This week Zimbra was acquired by Yahoo! for a staggering $350M. It seems like only yesterday that Zimbra was the buzz of the 2005 Web Conference. But in two years, Zimbra has grown from a small 'cool features' startup to a company worth $350M. But why did Yahoo buy a Web Office collaboration suite? Last time I checked, Yahoo was a consumer-focused Internet company - not an enterprise or business one. How can Zimbra be used by Yahoo's target audience, or integrated within Yahoo's current product line-up? This post tries to answer those questions.
From 2005 Web 2.0 Poster Child to 2007 Success Story
A little history about Zimbra - it is an email and collaboration suite that uses Ajax and mashups on the front-end to achieve a slick new form of collaborative email and calendering. When it was unveiled in October 2005, the Zimbra Collaboration Suite was described as an "open source messaging server and client " and it aimed to "fundamentally change the way people interact with e-mail". Some people said it was an alternative to Microsoft Exchange. In 2005 they were big dreams - and it certainly captured the imagination of the Web 2.0 Conference attendees and bloggers.
I was at the 2005 Web 2.0 Conference, although my post on Zimbra's presentation at that time was just some quick notes. But in February 2006 I named Zimbra my best-of-breed 'mini-suite' at that time. Then in my first in-depth review of Zimbra in April 2006, I noted that the biggest promise in Zimbra was in its mashups:
"The real power of Zimbra is its APIs, which together with ZimbraÄôs open source status makes this a potentially powerful development platform. The APIs enable developers to access messaging functions inside the Zimbra application, meaning external apps can hook into ZimbraÄôs functionality. The example used in the demo is a travel application using ZimbraÄôs APIs to "automatically create a calendar event for the person traveling"."
And that is probably one of the main reasons why Yahoo acquired Zimbra. Yahoo is aiming to create a more open platform, using APIs and mashups across multiple Yahoo properties (e.g. Yahoo Maps). Yahoo executive Brad Garlinghouse wrote in a post this week that he sees "great opportunities to incorporate some of their [Zimbra's] best-of-breed features (I really like their calendaring) into Yahoo!Äôs industry-leading communications products." But it's not just Yahoo's comms products that will benefit, it's basically anything with an API - and Yahoo has a lot of APIs, including for Y! Mail.
Note that in mid-2006, Zimbra had problems with performance in IE browsers - which came about because it's always been pushing the envelope of Ajax. However that was more of a browser issue than Zimbra's fault.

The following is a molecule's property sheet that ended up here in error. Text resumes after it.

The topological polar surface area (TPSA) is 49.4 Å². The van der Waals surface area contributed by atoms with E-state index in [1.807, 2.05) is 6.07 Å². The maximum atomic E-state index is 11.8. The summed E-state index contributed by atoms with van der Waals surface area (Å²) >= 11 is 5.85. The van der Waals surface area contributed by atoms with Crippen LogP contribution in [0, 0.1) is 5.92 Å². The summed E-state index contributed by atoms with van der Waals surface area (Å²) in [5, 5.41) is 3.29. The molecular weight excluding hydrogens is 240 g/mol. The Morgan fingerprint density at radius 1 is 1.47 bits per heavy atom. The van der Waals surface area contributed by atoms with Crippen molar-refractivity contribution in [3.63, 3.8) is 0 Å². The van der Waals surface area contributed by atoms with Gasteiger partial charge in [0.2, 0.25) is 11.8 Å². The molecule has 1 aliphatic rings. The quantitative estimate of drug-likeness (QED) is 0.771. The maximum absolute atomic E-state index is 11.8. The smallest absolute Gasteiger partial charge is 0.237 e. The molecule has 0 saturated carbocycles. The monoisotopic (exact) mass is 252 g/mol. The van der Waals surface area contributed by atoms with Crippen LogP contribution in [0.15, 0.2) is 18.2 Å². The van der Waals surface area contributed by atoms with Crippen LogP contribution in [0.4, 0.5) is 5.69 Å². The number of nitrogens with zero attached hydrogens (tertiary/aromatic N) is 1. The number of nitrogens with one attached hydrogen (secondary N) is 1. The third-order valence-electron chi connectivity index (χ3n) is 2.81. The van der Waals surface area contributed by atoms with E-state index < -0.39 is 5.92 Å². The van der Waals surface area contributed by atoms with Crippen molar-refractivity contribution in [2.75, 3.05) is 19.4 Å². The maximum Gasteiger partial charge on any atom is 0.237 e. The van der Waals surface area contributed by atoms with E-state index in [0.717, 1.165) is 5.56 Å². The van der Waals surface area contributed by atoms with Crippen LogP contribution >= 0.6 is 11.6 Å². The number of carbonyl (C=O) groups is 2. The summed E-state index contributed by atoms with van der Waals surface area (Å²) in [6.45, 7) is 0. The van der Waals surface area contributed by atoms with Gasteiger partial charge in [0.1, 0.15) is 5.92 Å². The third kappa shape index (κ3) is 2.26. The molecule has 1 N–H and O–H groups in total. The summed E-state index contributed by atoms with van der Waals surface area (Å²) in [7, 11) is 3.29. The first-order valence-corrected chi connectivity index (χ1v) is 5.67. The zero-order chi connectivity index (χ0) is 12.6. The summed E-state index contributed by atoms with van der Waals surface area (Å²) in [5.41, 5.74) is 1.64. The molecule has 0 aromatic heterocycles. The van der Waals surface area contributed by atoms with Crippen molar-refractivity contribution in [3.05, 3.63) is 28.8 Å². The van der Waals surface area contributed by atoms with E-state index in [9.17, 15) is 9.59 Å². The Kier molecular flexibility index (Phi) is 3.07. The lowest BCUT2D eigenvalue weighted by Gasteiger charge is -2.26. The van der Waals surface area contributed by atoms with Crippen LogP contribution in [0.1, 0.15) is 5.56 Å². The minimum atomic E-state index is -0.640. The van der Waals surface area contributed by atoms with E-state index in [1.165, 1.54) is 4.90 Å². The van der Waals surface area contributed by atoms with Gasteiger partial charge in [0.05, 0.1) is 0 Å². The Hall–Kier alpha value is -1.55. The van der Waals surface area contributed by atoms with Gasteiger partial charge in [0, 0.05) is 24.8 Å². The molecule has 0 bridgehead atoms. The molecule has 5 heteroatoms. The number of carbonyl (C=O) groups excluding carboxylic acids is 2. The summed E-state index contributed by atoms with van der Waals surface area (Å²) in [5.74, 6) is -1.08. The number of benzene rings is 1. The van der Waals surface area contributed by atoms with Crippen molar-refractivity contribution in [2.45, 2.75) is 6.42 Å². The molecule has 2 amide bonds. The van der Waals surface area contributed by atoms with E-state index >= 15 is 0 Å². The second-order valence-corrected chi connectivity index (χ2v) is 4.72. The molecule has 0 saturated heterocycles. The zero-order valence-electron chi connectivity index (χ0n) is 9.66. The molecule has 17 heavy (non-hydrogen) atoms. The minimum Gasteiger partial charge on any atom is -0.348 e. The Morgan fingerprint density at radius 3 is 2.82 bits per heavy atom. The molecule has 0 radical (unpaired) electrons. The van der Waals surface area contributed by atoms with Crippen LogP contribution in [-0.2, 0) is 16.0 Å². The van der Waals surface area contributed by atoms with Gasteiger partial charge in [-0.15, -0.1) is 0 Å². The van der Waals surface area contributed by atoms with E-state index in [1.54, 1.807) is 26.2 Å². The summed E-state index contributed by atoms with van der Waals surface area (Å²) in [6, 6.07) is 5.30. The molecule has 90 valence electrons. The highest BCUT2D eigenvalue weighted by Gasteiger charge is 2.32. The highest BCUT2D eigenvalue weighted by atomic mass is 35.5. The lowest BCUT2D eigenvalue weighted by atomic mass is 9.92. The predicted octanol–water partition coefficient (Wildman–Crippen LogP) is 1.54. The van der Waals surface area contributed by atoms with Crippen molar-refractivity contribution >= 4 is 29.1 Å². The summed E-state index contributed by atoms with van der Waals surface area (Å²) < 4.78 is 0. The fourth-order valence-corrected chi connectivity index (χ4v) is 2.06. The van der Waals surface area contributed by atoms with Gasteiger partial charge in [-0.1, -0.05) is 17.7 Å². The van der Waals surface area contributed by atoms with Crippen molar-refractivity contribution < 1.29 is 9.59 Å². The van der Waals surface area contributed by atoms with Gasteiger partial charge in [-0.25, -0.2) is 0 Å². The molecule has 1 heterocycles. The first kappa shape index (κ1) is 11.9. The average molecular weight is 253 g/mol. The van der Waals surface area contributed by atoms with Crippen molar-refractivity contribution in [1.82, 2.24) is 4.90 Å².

Pic by ttaulli
Yahoo/Zimbra vs Google
It's fair to say that it was the frontend (Ajax, mashups) that wowed Web 2.0 Conference attendees about Zimbra in 2005. However the backend is very stable and it has all the main features that make it acceptable for use by Fortune 500 companies (who are among Zimbra's customers today). Here's how the backend was described in Zimbra's 2005 press release:
"...the collaboration server integrates search, archiving, discovery, anti-spam and anti-virus/security features into a single messaging platform which is able to support a company's current network and end-user experience."
But to the question: why did Yahoo acquire business software? By acquiring Zimbra, Yahoo has in a sense entered the Web Office space. Yahoo may be aiming at the small business market, particularly as Zimbra gives them a very strong email/calendar solution to add to their already technologically-sound Yahoo Mail offering. Remember that Yahoo Mail already resembles Outlook in look n' feel, so adding Zimbra to the mix makes for a strong web mail offering, which small businesses and other organizations can utilize.
In terms of how this positions Yahoo/Zimbra against Google Apps, the leading Web-based competitor to Microsoft Office, Zimbra's competitive advantage against Google is that it's open source and downloadable. The fact that Google's products have to remain behind Google's firewalls put it at a disadvantage to a product like Zimbra, which can be set up on any company's servers. Also, if you recall, last week Read/WriteWeb ran a story about Zimbra's Sarbanes-Oxley compliance alert against Google Apps. Although several commenters came to Google's rescue, the fact remains that Google Apps (and Zoho for that matter) have more of a challenge meeting security and compliance issues, simply because they aren't hosted in-house on the client's premises.
The acquisition this week of Zimbra may be cosidered expensive for Yahoo, but it shows their long term commitment to technology (the 2 new hacks products we reported on last week also show this) and a willingness to look for new markets.
Yahoo will probably never be a full enterprise software company, as Google wants to be, but there is a lot of potential revenue in an email/calendar suite for small businesses and consumers in general. Could it be that back in the hands of Jerry Yang, Yahoo is turning back to its roots and competing as a technology company again? With Zimbra on board, they have certainly fortified their web tech artillary. Also I'm looking forward to seeing how Zimbra is integrated into Yahoo's vast product range - not just email, but in many other 'hacks' as well.
I wrote in April 2006 that Zimbra is "an all-round impressive product and one can only wonder what such a feature set would be able to achieve on a large scale - for example if Google bought Zimbra!" Well, I was wrong about who acquired it - but I'm still itching to see what a bigco does with Zimbra!
Additional analysis in this post was contributed by Emre Sokullu